HOT TOPIC: Rubrics
Volume 1, Issue 17 - January 16, 2005

"With the push for authentic assessment over the last quarter century, the rubric has taken its place as a useful tool in quantifying and qualifying student mastery of skills and concepts. The rubric gives teachers permission to pursue assessments beyond pencil and paper tests without the concern of being totally subjective in their observation of student work. As the instruction/assessment has evolved, rubrics have not only served as an assessment tool, but as a useful way to evaluate the effectiveness of one’s own instruction. This is true because rubrics force us to break down our teaching into observable, measurable components which should align nicely with our curriculum and its objectives.

The front end work on building a rubric from scratch can be time consuming, but once it is constructed and tested in the classroom it can be used over and over again. This adaptability and flexibility make rubrics attractive to busy teachers. While a rubric is always a work in progress, being adjusted and modified as needed, a good rubric has a certain steadfastness about it which stands the test of time.

All this having been said, rubrics can be a mystery to the uninitiated. A rubric is not a checklist, nor is it simply a grading scale. A rubric is a matrix of criteria, degrees of success and exemplars which combine to form a powerful snapshot of student learning; a cross-section of what a student knows and how well he or she can apply it ion a practical, real-world situation. Because these three elements combine to form a successful rubric, it is critical that the design of the rubric is sound, sequenced and tightly aligned. In ensuring this quality of design, you not only set standards to reach, you establish guidelines on how to reach them. A good rubric is not just an assessment tool; it’s a road map to success.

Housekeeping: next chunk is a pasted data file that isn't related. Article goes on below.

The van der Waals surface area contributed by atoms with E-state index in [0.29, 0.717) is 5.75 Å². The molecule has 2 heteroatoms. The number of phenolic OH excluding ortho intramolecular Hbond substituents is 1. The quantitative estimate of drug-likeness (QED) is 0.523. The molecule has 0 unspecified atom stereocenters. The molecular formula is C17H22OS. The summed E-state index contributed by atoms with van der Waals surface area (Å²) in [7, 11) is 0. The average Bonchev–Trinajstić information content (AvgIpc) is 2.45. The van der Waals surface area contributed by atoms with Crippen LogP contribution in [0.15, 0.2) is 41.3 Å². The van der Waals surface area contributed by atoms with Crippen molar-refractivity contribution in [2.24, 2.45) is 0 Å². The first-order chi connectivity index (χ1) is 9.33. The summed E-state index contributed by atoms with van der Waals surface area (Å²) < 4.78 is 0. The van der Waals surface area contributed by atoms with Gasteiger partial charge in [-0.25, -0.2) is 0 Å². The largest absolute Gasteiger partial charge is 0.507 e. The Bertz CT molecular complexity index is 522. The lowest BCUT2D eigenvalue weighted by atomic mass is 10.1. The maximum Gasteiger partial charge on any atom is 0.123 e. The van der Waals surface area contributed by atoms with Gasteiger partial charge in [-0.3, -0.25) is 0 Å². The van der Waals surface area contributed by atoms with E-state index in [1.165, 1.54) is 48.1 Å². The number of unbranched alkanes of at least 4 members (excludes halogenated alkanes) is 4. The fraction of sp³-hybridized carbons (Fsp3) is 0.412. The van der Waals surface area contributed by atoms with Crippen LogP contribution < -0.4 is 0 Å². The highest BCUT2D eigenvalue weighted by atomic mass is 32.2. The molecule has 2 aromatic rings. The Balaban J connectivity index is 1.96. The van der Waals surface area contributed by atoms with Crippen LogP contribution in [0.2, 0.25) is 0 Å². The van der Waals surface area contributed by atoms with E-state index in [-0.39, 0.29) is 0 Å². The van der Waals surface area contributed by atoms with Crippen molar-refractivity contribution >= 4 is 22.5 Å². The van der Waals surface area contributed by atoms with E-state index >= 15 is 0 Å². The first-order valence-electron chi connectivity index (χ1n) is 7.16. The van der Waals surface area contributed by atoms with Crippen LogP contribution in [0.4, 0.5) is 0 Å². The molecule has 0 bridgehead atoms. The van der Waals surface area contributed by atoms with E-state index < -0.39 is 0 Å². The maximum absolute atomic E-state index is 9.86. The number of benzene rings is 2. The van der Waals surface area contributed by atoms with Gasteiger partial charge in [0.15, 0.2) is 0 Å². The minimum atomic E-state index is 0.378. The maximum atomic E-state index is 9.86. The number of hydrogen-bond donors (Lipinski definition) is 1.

For many of you, rubrics are not a new idea. But how many teachers do you know actually have developed a rich cache of rubrics for instruction? There is still much work to be done to help teachers not only embrace the concept of rubric assessment, but effectively implement it in their classroom instruction routine. The weight of standardized testing on education only makes it that much more difficult to give rubrics their due. But I believe such testing is our best argument for pursuing authentic assessment vigorously. This week’s Digital Dozen offers ideas and resources to support you in this worthy work. ….."


Want this and all the 2004-2005 Back Issues?

Surfaquarium Search



©2005 Walter McKenzie

Terms of Use

Privacy Statement